대추 jujube and 밤 raw chestnuts on the chuseok memorial table
It was Korean Thanksgiving – chuseok – this weekend so we stayed with my parents-in-law on Saturday night since the ceremony is held early on chuseok morning. A lot of the cooking for the ceremony is done the day before but there’s still a lot to be done in the morning – making namul, preparing fish and beef, not to mention filling all the special dishes for the memorial table – then dishes have to be laid out on the table in a certain order. Read more about chuseok and the food for the memorial service table here.
One of the traditional foods at chuseok is songpyeon – rice cakes with a sweet sesame filling. There are lots of different kinds of rice cakes for different occasions but songpyeon rice cakes symbolise the moon and they have to be made with this year’s new rice especially for thanksgiving.
My mother-in-law steams the songpyeon with pine needles for added aroma and I think this is to stop them sticking together too – after steaming them we have to pick all the pine needles off the rice cakes but the songpyeon then start sticking to everything in sight – each other, my fingers, stray pine needles, the plate …
But I learned the secret to stopping them sticking like this – to cover them in a few drops of sesame oil. Otherwise there’s a danger of ending up with one great big multi-coloured rice cake! The sesame oil adds a nutty flavour too. Right, I’m off to have a cup of green tea and some leftover rice cakes.
I know Chuseok is over but I keep hearing horror stories about the terrible times that families (or rather daughter-in-laws) have during the holidays. The Chuseok holiday in particular is notorious for causing problems in marriages. This is because, generally speaking, wives spend the whole time busy cooking and washing up while their husbands laze around and drink! And with the added stress of spending time with in-laws and extended families, this causes serious arguments: I heard that the post-chuseok period is a danger period for couples as they try to get over their stressful holidays. And some marriages can’t survive and end in divorce! Continue reading “Which male celebrity would help out most in the kitchen during Chuseok?” »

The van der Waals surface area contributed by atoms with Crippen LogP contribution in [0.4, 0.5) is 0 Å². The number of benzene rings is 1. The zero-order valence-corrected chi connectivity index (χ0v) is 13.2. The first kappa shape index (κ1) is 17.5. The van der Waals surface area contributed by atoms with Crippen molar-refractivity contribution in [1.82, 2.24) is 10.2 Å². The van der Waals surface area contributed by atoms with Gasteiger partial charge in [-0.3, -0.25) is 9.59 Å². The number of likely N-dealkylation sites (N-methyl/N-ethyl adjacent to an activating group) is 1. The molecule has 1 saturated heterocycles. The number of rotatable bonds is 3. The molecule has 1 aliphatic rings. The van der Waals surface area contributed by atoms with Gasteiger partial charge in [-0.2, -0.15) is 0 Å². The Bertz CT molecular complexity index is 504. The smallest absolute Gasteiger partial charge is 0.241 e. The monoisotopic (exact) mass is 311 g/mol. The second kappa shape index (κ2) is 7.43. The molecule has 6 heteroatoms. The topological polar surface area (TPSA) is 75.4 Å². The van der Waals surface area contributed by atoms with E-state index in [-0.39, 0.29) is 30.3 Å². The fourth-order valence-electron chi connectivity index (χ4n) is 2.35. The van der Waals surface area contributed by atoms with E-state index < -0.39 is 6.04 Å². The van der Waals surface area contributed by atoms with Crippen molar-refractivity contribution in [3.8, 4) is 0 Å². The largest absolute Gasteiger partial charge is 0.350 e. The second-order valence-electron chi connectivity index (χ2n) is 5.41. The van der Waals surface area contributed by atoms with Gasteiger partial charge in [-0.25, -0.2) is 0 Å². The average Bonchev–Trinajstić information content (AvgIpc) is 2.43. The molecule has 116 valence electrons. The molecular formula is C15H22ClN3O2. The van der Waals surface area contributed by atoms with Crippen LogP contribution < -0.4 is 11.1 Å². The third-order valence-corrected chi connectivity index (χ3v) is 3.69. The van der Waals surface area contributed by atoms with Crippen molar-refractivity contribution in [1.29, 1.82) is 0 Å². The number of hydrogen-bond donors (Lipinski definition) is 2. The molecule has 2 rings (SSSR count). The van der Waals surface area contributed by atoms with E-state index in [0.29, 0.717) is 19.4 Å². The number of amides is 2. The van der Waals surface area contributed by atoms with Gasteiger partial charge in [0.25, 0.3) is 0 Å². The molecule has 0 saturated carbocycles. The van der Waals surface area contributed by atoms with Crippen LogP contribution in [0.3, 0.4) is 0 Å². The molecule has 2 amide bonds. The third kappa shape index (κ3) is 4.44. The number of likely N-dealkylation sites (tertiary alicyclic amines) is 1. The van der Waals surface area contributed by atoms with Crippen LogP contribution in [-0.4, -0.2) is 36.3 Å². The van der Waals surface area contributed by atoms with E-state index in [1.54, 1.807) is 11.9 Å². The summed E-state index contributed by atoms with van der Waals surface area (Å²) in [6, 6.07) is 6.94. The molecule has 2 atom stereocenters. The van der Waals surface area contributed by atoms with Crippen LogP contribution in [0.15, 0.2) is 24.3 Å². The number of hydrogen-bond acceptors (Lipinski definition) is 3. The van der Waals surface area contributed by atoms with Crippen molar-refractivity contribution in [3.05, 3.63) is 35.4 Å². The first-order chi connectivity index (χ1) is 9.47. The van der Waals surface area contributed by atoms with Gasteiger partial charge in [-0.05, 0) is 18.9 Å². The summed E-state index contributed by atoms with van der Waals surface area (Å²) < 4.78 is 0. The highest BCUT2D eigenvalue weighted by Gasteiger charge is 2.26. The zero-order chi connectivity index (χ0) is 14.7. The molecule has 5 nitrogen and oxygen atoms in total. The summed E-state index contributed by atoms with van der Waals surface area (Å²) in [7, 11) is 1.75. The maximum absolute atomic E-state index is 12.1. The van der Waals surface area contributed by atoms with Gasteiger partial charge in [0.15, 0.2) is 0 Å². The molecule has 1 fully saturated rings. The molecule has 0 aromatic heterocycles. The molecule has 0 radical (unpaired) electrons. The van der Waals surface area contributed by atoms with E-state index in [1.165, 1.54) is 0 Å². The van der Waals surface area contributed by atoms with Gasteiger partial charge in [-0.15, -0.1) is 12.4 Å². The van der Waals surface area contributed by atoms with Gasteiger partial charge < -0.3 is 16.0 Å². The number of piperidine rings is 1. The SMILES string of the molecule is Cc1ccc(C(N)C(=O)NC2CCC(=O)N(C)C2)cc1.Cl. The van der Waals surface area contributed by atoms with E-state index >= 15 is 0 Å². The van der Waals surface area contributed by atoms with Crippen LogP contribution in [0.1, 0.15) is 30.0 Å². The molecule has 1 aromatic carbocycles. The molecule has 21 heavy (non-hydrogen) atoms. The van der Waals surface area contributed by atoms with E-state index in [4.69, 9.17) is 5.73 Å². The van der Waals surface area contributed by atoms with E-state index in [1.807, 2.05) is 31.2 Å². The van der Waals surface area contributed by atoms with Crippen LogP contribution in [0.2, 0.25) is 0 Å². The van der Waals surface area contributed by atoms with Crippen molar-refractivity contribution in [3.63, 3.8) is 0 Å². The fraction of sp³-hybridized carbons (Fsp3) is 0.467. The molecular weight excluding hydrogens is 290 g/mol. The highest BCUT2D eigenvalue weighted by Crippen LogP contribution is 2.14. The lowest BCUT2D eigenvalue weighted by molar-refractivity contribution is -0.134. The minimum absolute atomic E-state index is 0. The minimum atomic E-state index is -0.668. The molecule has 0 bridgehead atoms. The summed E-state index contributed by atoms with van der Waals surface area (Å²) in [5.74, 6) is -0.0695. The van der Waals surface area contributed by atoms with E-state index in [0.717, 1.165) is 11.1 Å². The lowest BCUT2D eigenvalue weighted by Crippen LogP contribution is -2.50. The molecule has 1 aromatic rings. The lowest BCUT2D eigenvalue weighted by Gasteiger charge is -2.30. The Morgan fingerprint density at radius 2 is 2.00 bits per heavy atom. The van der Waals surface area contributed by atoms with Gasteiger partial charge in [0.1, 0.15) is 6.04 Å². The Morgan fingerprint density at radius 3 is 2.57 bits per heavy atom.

Traditionally, people wear hanbok during Chuseok and even the SBS news readers were wearing their traditional dress on the 8PM news last night. It’s more common to see women in hanbok than men, and this news reader said that this is the first time he has worn a hanbok in 17 years! I didn’t see anyone wearing hanbok on the other TV channels though.
SBS news 8PM September 12th 2011
It’s the final day of the Chuseok holiday today, so everything goes back to normal tomorrow. There’ll be traffic jams coming back to Seoul as everyone returns from their trips around the country to visit family. Lots of the local shops have been closed for the holidays. Our local family-run bakery was closed for the first time in ages – they are usually open 7 days a week. But our local corner shop was open and they said they weren’t going away this year. For people who don’t have family (or don’t want to see their family) Chuseok can be a lonely time. According to the news, hotels in Seoul are full of single guests during the Chuseok holiday – people who don’t want to stay at home by themselves so check in to a hotel instead. I suppose it’s similar to Christmas or New Year for me. I like spending time alone but definitely not on Christmas Day or New Years Eve!
This morning I watched some of 도전1000곡 (to-cheon 1000 kok) which is a kind of karaoke singing competition for ‘talent’ on SBS. Actors and entertainers take turns to choose a number which is then put into the karaoke machine. After that, the celebrities have to sing whichever song starts playing. (You need to know a lot of songs to be good at this!) Continue reading “Chuseok TV” »
Chuseok(추석) Korean Thanksgiving begins today. It’s the biggest holiday of the year so there’ll be an exodus out of Seoul as lots of people head off to visit family in other parts of Korea. It’s usually pretty quiet in Seoul, so it’s a good time to get out and about in the city. We’re going to my in-laws and will stay overnight as the actual memorial ceremony called 차례 cha rye will be done early tomorrow morning. There’s lots of food to prepare and much of it will be done today (mostly by my mother-in-law and a tiny bit by me). Continue reading “What happens at Chuseok?” »